The Limitations of Teaching ‘Grit’ in the Classroom
The first time I heard a preschooler explaining a classmate’s disruptive behavior, I was surprised at how adult her 4-year-old voice sounded.
Her classmate “doesn’t know how to sit still and listen,” she said to me, while I sat at the snack table with them. He couldn’t learn because he couldn’t follow directions, she explained, as if she had recently completed a behavioral assessment on him.
Months before either of these children would start kindergarten, they had formed judgments about who was smart and capable of learning and who was not. They had absorbed ideas on why some students wrote their names neatly and others broke crayons.
This precocious little girl talked about her classmate matter-of-factly and without any malice in a classroom where the teachers were well-trained and supportive of a diverse student body that was racially and economically mixed.
What the little girl didn’t know about her classmate was that his family life was chaotic, without consistent routines or caregivers. He had suffered some traumas at home, which showed in his behavior at school.
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Every parent wants to see their kid get good grades in school. But now we know social success is just as important. From an early age, we're led to believe our grades and test scores are the key to everything — namely, going to college, getting a job, and finding that glittery path to lifelong happiness and prosperity.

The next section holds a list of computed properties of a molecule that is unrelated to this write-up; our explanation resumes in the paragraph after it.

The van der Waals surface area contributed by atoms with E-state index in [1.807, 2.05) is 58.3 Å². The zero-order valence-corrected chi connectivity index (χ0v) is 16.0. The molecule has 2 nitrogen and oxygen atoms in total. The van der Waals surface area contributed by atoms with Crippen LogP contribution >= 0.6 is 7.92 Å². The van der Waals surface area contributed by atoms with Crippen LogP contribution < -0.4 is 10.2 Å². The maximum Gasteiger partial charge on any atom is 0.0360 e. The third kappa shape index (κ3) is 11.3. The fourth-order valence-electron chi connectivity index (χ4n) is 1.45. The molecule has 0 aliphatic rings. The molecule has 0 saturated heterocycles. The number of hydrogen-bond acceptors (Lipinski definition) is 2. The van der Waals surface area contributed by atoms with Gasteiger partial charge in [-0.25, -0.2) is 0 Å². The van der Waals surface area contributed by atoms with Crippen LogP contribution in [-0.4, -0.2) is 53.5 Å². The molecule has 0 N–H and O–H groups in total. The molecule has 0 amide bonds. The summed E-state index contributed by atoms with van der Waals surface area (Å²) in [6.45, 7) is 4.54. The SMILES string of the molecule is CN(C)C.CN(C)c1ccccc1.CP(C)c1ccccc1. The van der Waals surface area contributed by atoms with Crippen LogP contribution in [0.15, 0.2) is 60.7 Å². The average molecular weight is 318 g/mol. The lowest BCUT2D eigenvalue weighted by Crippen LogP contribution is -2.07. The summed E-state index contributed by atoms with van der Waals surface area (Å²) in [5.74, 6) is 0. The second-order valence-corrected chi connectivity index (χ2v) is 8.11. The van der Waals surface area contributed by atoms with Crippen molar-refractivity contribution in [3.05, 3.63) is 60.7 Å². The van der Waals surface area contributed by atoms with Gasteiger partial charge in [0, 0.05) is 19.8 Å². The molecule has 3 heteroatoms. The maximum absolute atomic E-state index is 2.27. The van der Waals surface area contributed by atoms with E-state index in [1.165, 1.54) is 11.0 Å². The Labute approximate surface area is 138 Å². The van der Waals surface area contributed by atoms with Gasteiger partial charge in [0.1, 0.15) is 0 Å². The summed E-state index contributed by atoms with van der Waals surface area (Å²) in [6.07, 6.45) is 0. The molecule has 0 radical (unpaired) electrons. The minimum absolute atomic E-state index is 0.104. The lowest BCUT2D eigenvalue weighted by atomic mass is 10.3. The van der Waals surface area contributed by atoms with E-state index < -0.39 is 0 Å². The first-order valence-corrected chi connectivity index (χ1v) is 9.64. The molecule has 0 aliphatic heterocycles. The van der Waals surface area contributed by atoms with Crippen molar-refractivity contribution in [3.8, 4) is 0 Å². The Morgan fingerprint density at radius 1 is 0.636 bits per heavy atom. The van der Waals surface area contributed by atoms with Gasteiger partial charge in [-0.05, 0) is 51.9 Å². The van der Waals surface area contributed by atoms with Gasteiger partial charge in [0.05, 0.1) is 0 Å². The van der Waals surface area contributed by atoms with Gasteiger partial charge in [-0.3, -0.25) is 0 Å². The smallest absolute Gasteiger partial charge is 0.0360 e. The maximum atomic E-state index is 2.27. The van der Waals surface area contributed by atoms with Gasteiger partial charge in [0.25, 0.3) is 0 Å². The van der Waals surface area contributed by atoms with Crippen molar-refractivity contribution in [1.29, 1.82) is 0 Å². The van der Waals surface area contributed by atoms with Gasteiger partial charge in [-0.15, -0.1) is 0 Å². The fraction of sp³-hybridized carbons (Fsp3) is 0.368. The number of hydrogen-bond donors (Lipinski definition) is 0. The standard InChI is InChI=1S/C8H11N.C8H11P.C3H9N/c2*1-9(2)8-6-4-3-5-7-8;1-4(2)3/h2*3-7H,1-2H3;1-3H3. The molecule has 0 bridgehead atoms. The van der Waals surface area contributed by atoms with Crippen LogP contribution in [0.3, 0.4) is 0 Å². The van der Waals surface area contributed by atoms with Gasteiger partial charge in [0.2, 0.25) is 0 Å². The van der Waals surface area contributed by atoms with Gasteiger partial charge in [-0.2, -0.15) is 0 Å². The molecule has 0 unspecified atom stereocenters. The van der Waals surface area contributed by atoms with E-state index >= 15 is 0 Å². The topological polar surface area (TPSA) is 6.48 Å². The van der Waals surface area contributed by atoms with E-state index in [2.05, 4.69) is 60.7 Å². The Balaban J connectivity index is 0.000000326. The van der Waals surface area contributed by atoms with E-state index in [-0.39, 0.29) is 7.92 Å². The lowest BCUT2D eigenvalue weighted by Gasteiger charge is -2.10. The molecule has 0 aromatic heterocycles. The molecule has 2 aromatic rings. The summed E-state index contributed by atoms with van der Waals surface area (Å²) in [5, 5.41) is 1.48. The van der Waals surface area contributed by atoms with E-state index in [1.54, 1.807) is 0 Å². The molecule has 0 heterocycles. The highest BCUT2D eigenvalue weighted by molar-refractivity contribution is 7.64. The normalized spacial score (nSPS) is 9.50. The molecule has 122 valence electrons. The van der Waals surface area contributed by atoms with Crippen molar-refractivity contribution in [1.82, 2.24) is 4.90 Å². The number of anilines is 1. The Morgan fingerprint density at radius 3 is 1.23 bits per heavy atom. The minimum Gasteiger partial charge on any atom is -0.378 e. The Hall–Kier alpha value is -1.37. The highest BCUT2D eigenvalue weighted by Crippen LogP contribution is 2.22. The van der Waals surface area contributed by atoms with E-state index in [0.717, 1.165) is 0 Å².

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Oregon legislator commends PAX Good Behavior Game for reducing Adverse Childhood Experiences
Over the last three years, the Monroe Community Coalition has worked to identify evidence-based prevention strategies that could be used in Monroe schools to help improve outcomes for kids. Now, it has added the PAX Good Behavior Game to its prevention repertoire.